Wish You Were Here:
Staging Future Memories for Biscayne Bay

Wish You Were Here—a series of postcards sent from a future Miami that has been devastated by the effects of climate change—reimagines the deteriorating coastal infrastructure of Biscayne Bay as ecological mise-en-scènes that render environmental collapse anew. By 2030, Miami-Dade County’s population will increase by roughly twenty percent, further straining waterfront facilities and ecosystems that cannot support such rapid growth due to their own decay. Consequently, once-in-a-century mass fish death will become a seasonal occurrence and a one-foot rise in sea level will radically reshape the bay’s topography. The only way to catalyze change is through collective action, but building a robust audience around climatic events will require extraordinary graphic strategies to re-present the problem.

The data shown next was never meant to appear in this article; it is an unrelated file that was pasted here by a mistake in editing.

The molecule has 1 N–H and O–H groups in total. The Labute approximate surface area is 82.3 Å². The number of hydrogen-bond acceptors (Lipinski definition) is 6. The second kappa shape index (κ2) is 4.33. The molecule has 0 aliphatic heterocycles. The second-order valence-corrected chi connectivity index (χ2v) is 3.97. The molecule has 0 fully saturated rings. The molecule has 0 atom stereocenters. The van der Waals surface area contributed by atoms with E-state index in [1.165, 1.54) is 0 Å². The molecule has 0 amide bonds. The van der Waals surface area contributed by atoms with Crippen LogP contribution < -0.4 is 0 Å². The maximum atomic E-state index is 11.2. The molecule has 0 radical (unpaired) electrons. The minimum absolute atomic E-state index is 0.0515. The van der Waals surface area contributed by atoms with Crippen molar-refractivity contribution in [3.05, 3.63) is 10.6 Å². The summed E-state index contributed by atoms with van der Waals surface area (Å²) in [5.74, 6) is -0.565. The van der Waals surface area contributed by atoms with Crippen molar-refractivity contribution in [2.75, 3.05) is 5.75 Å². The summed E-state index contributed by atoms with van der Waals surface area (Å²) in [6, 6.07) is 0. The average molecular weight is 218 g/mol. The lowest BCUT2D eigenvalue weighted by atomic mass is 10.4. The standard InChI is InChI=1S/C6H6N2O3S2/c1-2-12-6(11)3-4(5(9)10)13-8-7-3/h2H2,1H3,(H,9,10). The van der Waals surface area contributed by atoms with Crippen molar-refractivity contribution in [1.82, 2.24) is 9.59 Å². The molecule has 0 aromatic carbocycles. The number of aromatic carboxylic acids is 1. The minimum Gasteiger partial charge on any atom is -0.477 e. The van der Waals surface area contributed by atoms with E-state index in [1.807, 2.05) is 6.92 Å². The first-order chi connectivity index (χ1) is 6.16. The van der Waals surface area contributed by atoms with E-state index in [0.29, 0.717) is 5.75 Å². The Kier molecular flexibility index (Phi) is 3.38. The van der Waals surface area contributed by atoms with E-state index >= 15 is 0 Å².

This thesis takes viewers on a spatio-temporal journey of the coastline, combining performance with the social interconnectivity of nostalgia to recapture the public’s interest in rising temperatures and sea levels. Working across visual genres including absurdist theatre and vaporwave, the project transforms Biscayne Bay into a massive theatrical production featuring a cast of aquatic, aerial, and terrestrial characters (organisms and machines). Digital renderings recall vintage postcards and show unexpected stagings of remaining interspecific life: unused Carnival cruise ships floating above a dredged seafloor are repurposed as an attraction for reefs, submerged suburban houses accommodate avian and marine residents, irradiated cooling canals are taken over by colonies of damselfish. These possible techno-ecological futures prompt the audience—part-tourist, part-spectator—to revisit a time (now) when climate change mitigation could have been taken more seriously.

Faculty Advisor:
Cyrus Peñarroyo